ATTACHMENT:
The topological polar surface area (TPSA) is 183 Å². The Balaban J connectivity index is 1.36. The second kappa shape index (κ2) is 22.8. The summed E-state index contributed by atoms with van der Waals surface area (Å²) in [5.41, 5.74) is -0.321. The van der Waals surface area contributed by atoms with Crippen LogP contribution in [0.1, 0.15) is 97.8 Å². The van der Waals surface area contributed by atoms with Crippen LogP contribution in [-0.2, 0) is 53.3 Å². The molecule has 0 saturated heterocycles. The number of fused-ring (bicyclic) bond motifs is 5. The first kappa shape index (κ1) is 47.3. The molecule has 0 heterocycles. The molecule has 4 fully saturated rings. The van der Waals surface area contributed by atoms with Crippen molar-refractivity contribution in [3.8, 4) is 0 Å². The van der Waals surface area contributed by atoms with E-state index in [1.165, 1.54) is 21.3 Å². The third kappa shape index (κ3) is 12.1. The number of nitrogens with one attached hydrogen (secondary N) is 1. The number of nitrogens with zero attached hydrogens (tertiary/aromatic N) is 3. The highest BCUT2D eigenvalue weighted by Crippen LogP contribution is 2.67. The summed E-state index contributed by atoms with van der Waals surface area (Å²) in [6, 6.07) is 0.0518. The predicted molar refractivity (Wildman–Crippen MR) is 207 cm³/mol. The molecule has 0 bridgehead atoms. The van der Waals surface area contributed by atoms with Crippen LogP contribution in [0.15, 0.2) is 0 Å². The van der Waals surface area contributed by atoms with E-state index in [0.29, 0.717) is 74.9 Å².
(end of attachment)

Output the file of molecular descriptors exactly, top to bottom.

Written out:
The topological polar surface area (TPSA) is 183 Å². The Balaban J connectivity index is 1.36. The second kappa shape index (κ2) is 22.8. The summed E-state index contributed by atoms with van der Waals surface area (Å²) in [5.41, 5.74) is -0.321. The van der Waals surface area contributed by atoms with Crippen LogP contribution in [0.1, 0.15) is 97.8 Å². The van der Waals surface area contributed by atoms with Crippen LogP contribution in [-0.2, 0) is 53.3 Å². The molecule has 0 saturated heterocycles. The number of fused-ring (bicyclic) bond motifs is 5. The first kappa shape index (κ1) is 47.3. The molecule has 0 heterocycles. The molecule has 4 fully saturated rings. The van der Waals surface area contributed by atoms with Crippen molar-refractivity contribution in [3.8, 4) is 0 Å². The van der Waals surface area contributed by atoms with E-state index in [1.165, 1.54) is 21.3 Å². The third kappa shape index (κ3) is 12.1. The number of nitrogens with one attached hydrogen (secondary N) is 1. The number of nitrogens with zero attached hydrogens (tertiary/aromatic N) is 3. The highest BCUT2D eigenvalue weighted by Crippen LogP contribution is 2.67. The summed E-state index contributed by atoms with van der Waals surface area (Å²) in [6, 6.07) is 0.0518. The predicted molar refractivity (Wildman–Crippen MR) is 207 cm³/mol. The molecule has 0 bridgehead atoms. The van der Waals surface area contributed by atoms with Crippen LogP contribution in [0.15, 0.2) is 0 Å². The van der Waals surface area contributed by atoms with E-state index in [0.29, 0.717) is 74.9 Å².